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House Palisades: An architects Palm Springs home

On the outskirts of Palm Springs, an architect’s weekend home reimagines the city’s iconic aesthetic, redefines desert modernism and disappears into the rocky terrain.
Design_Architecture

Ask any mid-century modern enthusiast or architecture lover what singular image most epitomises the southern Californian city of Palm Springs and the response you’ll receive will likely be ‘Poolside Gossip’. The iconic 1970 photograph by late American photographer Slim Aarons captures society women enjoying an afternoon by the pool. The warm yellow and lacy white of their clothing repeats throughout the image: in flowers, furniture (both indoors and out) and – importantly – in the era-defining desert modernism of a Richard Neutra-designed, mid-century home.

The building’s low-slung linearity, its floor-to-ceiling wraparound windows, its seamless indoor-outdoor flow and backdrop of layered mountains is as much a protagonist in the photograph as the ladies that lunch. Built for Edgar J Kaufmann Sr, the original owner of Frank Lloyd Wright’s Fallingwater home, the house, which sold for over $13 million last year, inspired a wealth of architects, then and ever since. What they mastered was an aesthetic defined by flat-roofed minimalism, designed for year-round living, the constant climate ideal for blurred boundaries between indoors and out.

So, when architect Brett Woods, one half of the Los Angeles-based studio Woods + Dangaran, chose to design a weekend retreat for his family in the desert city, it was only natural that his architectural starting point should be the work of the mid-century modernists. If only to reject it. ‘I consider this an anti-Palm Springs house,’ explains Woods. ‘It is not overtly mid-century modernist, there is no bright blue pool. It is in the hills, not the flats. This is a different kind of Palm Springs vacation home, while still being extremely of its place.’ Its place is the hillside gated community of Desert Palisades, a boulder- and cacti-crowded landscape with sweeping views of the San Jacinto and Santa Rosa mountains and the valley and city below. Adding further drama to the site are two arroyos (steep-sided, dry stream beds). An appreciation of, and respect for, this unusual desert terrain was to serve as inspiration for the home and inform decision-making, from the orientation of the structure to material choices.

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The home spans the arroyos and perches above boulders, minimally impacting the landscape and preserving natural water channels. Its structure comprises two rectangular wings joined by a glass bridge. The larger of the wings, with views towards Palm Springs, is home to the master suite, two bedrooms and an expansive open-plan living space. A wall of glass doors slides open onto an outdoor entertainment area that includes a pool, fireplace, dining zone and lounge. Cross the bridge (flanked by two internal courtyards shaded by trellises and populated with indigenous plants) and one enters the smaller wing, home to a guest bedroom and garage. Desert modernism trademarks define the building: horizontal lines, the use of natural materials and expansive glazing, most notably in the living space with its 9m-long, floor-to-ceiling glazing. With an abundance of glass, the interiors are framed by breathtaking views of the desert regardless of room orientation.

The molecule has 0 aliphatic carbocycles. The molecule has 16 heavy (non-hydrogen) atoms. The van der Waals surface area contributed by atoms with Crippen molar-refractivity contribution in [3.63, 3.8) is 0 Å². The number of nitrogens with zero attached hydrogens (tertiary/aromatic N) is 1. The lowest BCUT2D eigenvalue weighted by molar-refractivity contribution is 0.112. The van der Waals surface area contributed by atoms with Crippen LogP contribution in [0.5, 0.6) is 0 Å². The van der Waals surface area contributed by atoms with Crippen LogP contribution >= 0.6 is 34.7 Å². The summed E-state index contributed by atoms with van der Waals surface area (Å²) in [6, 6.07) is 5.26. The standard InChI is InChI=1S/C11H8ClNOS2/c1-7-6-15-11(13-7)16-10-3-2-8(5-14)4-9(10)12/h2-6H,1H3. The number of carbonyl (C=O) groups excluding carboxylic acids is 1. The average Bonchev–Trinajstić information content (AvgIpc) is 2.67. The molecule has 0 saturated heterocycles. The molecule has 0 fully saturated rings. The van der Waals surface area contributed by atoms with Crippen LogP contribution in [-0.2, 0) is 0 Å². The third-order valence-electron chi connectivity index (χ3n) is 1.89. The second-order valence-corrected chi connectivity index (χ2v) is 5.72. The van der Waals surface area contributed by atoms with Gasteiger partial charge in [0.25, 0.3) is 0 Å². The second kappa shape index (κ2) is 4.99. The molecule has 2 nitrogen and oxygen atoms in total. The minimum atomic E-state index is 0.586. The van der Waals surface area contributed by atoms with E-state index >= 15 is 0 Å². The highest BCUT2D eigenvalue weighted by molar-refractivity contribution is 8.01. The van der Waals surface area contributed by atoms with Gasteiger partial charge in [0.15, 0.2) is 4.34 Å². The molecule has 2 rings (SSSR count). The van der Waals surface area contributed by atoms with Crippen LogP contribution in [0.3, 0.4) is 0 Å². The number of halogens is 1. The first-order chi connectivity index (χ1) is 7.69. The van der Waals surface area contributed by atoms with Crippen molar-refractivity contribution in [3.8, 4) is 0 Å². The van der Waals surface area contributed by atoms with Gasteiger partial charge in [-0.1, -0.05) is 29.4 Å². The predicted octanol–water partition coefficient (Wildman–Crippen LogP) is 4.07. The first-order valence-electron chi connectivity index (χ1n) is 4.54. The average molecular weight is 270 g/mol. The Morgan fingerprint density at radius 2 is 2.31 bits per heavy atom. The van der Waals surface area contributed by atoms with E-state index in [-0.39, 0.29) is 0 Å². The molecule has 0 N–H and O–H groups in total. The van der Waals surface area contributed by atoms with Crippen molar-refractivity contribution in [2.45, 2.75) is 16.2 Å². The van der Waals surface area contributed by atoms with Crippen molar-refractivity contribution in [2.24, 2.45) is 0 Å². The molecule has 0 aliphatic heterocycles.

It was these views that would determine Woods + Dangaran’s material palette. ‘The inspiration for the home was drawn directly from the natural landscape surrounding the house,’ says Joseph Dangaran. ‘The timeless material palette is well suited to the climate and will allow the building to naturally patina over time.’ It’s this palette that camouflages the structure within its environment. Comprising sand-coloured, textured concrete masonry units (CMUs), earth-toned plaster and brass cladding, the exterior beautifully reflects dawn and twilight and disappears within the landscape.

‘I wanted the interiors to feel desert-like, with sage greens and dusty pinks mixed into sandy, brown tones to create a muted palette that blends with desert terrain,’ says Woods, who briefed the studio’s interior design team on his family’s preferences. ‘It was important to cultivate a feeling of comfort and cosiness.’ Teak and travertine abound indoors, their warmth enhanced by furniture from brands including Knoll, Restoration Hardware, Cassina and Ligne Roset, and lighting by Flos, Lindsey Adelman and Apparatus. With such standout names in the world of design, one might expect the interiors to detract from the scenery outside, but they never do, opting instead for quiet understatement.

This is a home spared the vernacular, freed of brightly painted entrance doors and the city’s ubiquitous pink flamingos. ‘Our vision for the home was very much antithetical to the typical tropes of mid-century modernism that so define the iconic Palm Springs aesthetic,’ says Woods. But while the aesthetic may be changing (the team hopes this project will set the tone for future community developments), the lifestyle remains much the same. And it’s not hard to imagine Woods and his family enjoying an afternoon poolside, the contemporary equivalents of Slim Aarons’ society squad.

by Martin Jacobs

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